The photo above comes from the Deborah Parks series taken for the U.S. government in February 1973. Parks, a Rockport resident who died in 2010, was a photographer herself and also the wife of well-known National Geographic photographer Winfield Parks.

For more images from the Parks series, click here.

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Two Identical Views of Whale’s Jaw, 1908 and 1920



These two cards are different in their printing and quality, but both show the same scene of the Whale’s Jaw in Dogtown and both came from the same printer, Edwin C. McIntire of Gloucester. The top card is postmarked Sept. 10, 1920, and the bottom July 18, 1908.

Whale’s Jaw got its name for its resemblance to the open-mouthed head of a breaching whale. Unfortunately, in 1989, a campfire left burning under the rock heated it so much that the left portion cracked and broke off.

Also different for visitors today is that the area around Whale’s Jaw is now overgrown with trees and brush (although still reachable thanks to well-maintained trails).

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Children’s Day, Long Beach, Cape Ann, Mass., c. 1907

Back in the days when electric trolleys ran from Gloucester to Long Beach, the trolley company built this pavilion there. It housed a restaurant, dance hall, bowling alley and vaudeville theater.

The pavilion was built in 1895. According to comments posted to another postcard of the pavilion, the building later served as a hotel. It stood until the late 1950s or early 1960s, when it burned down.

In this image, scores of children appear to have just stepped off the trolley (or are waiting to reboard). The caption suggest that this was a special day for children at Long Beach.

The postcard does not identify a publisher. It has a postmark of Aug. 7, 1908. It was probably printed in 1907.

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Granite Delivery and Wharf, Rockport, Mass., c. 1909


This postcard shows two separate wharves where granite was loaded onto schooners for shipment to places near and far. In the foreground is the present-day Granite Pier, then the wharf of the Rockport Granite Co. Behind it is the wharf used by the Pigeon Hill Granite Company. Known as Colburn’s Point, it is now the location of private homes.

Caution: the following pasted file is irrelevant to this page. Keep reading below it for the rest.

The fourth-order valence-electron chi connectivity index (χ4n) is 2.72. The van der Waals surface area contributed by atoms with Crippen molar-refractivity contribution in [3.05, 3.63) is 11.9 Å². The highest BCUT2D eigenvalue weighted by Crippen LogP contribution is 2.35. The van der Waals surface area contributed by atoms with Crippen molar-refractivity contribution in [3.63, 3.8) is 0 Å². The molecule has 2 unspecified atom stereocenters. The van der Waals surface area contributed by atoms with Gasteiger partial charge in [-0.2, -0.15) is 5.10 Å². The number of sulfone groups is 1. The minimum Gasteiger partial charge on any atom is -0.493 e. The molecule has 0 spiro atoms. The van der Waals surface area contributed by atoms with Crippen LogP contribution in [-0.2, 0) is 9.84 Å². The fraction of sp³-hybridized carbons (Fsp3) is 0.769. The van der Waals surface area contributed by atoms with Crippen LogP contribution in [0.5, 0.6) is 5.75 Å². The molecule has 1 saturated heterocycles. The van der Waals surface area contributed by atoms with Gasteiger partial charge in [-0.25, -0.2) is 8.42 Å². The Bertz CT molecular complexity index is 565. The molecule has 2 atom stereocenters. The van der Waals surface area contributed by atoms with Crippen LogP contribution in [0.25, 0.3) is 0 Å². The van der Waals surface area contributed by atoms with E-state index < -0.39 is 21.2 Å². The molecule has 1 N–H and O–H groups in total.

For other views of the Rockport Granite Co. wharf, see:

For other views of the Pigeon Hill Granite wharf, see:

This postcard was published by Souther-Mears Co., a Boston publisher in business only from 1908-1910, and distributed by A.M. Simon, a New York City postcard publisher. It was postmarked in June 1913. The same publisher also produced this view of the wharf.

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Main Street, Rockport, Mass., circa 1907


This view shows Main Street in Rockport around 1907. The card was postmarked in Gloucester on July 23, 1907. It is a divided-back postcard, a type of postcard that was first produced in 1907.

MainStreetViewTodayTo the right is a screen capture from Google Streetview showing the same scene today. The larger building to the left, originally built in the 1860s as the Haskins Building, appears to be the same today. In fact, however, it has been replaced by the all-new Shalin Liu Performance Center, completed in 2010 and designed to resemble the former building as closely as possible.

The building in the foreground to the left, which now houses Butler’s Haberdashery, was then the location of Smith’s Hardware, I believe. The building across the street, to the right of the picture, housed the Post Office and the Granite Shore Hotel. Note the trolley tracks running along the road.

For other views of Main St., see the posts here.

This postcard was printed by The Robbins Bros. Co, Boston, and distributed through the Metropolitan News Company, a larger Boston postcard publisher. Robbins was in business from 1907 to 1912.